Don’t just drop crap, think more along the lines of….. i am heading out, back to civilisation, i don’t need these bit’s and pieces, it might be a life saver to someone that gets caught in bad weather (matches/half 3/4 used gas can and cup-a-soups) found loads of booze in one, part bottles of scotch, southern comfort, Gordons, Jack etc etc, excellent for getting smashed or emergency fire lighting.
    You find some odd things in bothys 🙂
    Bothy culture is ace, weekends will be busy with munro baggers, weekdays quiter. The people you meet will be outdoorisy types, the more remote the bothy the more hardcore the bothists 🙂

    Check around for the mountain bothy association website, that will update on any closures or work teams.
    Bothy near Ben Alder “Culra” is closed due to wear and tear and asbestos nature of the stucture, but that’s a pretty remote one, but it appears to be well used.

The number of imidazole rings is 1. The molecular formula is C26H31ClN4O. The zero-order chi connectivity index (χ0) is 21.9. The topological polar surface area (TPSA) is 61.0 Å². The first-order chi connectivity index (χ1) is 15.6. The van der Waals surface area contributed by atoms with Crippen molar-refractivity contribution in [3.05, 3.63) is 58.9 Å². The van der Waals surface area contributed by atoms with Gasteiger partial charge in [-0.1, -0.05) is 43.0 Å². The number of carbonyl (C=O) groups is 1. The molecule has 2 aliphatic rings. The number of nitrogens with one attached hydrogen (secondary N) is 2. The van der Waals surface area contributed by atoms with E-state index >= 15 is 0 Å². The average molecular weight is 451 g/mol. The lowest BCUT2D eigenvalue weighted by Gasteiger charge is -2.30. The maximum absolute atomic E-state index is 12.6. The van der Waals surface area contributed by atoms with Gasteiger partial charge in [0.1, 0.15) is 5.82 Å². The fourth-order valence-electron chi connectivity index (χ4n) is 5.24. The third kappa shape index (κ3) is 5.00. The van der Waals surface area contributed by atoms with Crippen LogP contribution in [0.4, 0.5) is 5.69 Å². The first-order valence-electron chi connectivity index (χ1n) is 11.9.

Premier Icon stevenmenmuir
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    That Glengarry route is worse than any I have experienced in any of Kenny F Wilsons book. We were royally ticked off as we had someone with us that was just getting going again after having back problems and we were looking for a route that wouldn’t have much carrying or pushing. I’m not sure the author had even ridden that route. At least we didn’t try it the other way round.

    Oh, and as a counterpoint to acehtn, I’ve never boiled or filtered water in the highlands, just been very selective about where I fill up (fast flowing rivers, upstream of bothies, campsites, habitation, agriculture etc).

    Not saying that filtering or boiling isn’t a wise precaution, just saying in my experience it hasn’t proven necessary.

    acehtn
    Member

    What he said ^^ 🙂

    Also done that.

    Got ill last year, the time scale ruled out drinking of mountain water, even the doctors knew the area and said unlikely, but it was the only out of the ordinary thing i had done or been in contact with.

    First time out in nearly a year, so erring on caution now 🙂

    Premier Icon kennyp
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    Another vote here for Kenny Wilson’s “Walks with my Mountain Bike”. It is actually a great book, despite my heavy handed attempt at sarcasm.